Many of you are probably quite familiar with the hot trend of all things Scandinavian when it comes to decor. I have had an affection for this style for years — partially due to the Swedish blood that runs through my veins and partly because I went to a Waldorf school growing up. What does Waldorf have to do with Scandinavian design? Waldorf is a German school, after all. The love of nature and the simple beauty it provides undoubtedly is a common theme between these two.
Holidays in my childhood home included the celebration of Advent — the four Sundays before Christmas in which each week is dedicated to an element of the natural world. See here for more on the history of this tradition. While it is rooted in the Christian faith, our family approached it more from the appreciation of the natural world and the opportunity to pause each evening with a simple lit candle and a moment to reflect on all that we were grateful for. I loved it — it's one of the few traditions that I continue in my own family to this day.
So, our destination for today is all things Scandinavian for your holiday decor.
Less is More
One of the first things that drew me to the aesthetic of Scandinavian holiday decor is its simple and natural take on the subject. I've always had a bit of a love/hate relationship with the festive colors and lights during the holiday season. On one hand, they are very fun and make the season feel so special. On the other hand, I end up overwhelmed by all that glitz after a few days. The simple, natural, and less is more approach of Scandinavian decor is an excellent balance to that overwhelm. I simply adore decorating for the holidays and enjoying all the traditions that we have created over the years. Adopting the Scandinavian style has allowed me to "go all out" while really not.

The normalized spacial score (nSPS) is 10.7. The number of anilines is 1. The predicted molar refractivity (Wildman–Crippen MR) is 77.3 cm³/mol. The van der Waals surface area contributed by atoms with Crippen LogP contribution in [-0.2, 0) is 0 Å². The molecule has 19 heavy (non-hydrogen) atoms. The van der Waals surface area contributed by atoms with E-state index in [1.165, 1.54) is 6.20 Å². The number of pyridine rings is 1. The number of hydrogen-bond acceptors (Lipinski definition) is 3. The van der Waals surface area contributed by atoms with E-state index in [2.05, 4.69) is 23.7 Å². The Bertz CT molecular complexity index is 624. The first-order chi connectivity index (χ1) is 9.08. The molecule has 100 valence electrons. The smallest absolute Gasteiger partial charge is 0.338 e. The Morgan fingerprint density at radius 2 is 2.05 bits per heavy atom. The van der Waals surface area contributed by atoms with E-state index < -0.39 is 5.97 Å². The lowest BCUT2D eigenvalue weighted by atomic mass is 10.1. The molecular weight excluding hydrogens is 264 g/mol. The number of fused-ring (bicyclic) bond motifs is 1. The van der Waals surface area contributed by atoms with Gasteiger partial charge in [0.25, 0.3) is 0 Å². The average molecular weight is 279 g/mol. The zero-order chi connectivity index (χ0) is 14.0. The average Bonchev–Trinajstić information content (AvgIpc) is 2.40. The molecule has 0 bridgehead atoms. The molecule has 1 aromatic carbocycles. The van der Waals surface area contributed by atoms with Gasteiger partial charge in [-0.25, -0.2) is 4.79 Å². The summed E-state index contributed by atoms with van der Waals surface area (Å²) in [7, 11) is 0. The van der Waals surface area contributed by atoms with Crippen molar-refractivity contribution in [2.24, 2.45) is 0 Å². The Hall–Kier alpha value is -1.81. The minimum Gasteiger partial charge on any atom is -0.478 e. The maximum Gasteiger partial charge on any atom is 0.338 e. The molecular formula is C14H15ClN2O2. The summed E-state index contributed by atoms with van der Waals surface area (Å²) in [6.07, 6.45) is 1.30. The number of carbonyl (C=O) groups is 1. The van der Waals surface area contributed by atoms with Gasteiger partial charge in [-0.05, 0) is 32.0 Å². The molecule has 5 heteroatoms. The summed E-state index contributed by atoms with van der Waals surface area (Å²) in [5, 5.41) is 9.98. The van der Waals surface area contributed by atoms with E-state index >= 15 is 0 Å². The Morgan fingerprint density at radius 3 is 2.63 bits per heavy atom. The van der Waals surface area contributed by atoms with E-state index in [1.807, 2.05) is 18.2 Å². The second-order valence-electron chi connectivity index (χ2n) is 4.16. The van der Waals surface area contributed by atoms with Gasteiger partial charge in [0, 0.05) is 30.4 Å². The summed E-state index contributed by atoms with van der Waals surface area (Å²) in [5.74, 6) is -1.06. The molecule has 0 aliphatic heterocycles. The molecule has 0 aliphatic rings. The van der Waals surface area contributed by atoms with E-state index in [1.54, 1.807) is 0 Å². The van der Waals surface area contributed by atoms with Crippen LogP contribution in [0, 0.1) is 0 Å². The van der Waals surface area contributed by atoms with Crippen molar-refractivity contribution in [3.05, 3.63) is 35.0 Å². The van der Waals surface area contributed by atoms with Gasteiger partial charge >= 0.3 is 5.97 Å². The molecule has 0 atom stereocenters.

Homemade is Best.
Because nature is the primary influence on Scandinavian decor, making things yourself is a great option. Not only is it a fun holiday project for friends and family, but it's also less expensive and better for the environment than all the plastic decorations that flood the market earlier and earlier each year. Homemade wreaths from pine trees, mantles draped in foraged branches, and tree ornaments made from felted wool are all front and center. Confession: I just love those wooly gnomes!
Speaking of being eco-conscious, another festive waste-free practice is using beautiful and natural fiber fabrics to wrap gifts. These fabrics are used year after year and look like part of the decor when placed under the tree. I have done my own version of this for years by getting a large roll of craft paper and then splurging on fancy fabric ribbons. I buy ribbons that can be used year after year, and the craft paper acts as my foundation for my signature look.
Scandinavian homes often boast a much smaller, often still planted tree adorned with homemade ornaments and even lit candles! While I am not ready to take that fire risk, it's such a serene experience to be in a dark room lit only by the candles of the tree and advent wreath. I love the more sparse tree that allows each ornament to hang fully and be its own star of the show.
Whatever your holiday design stye is, I hope that it is filled with warmth, family, friends and a few still moments.
From my table to yours… Happy Holiday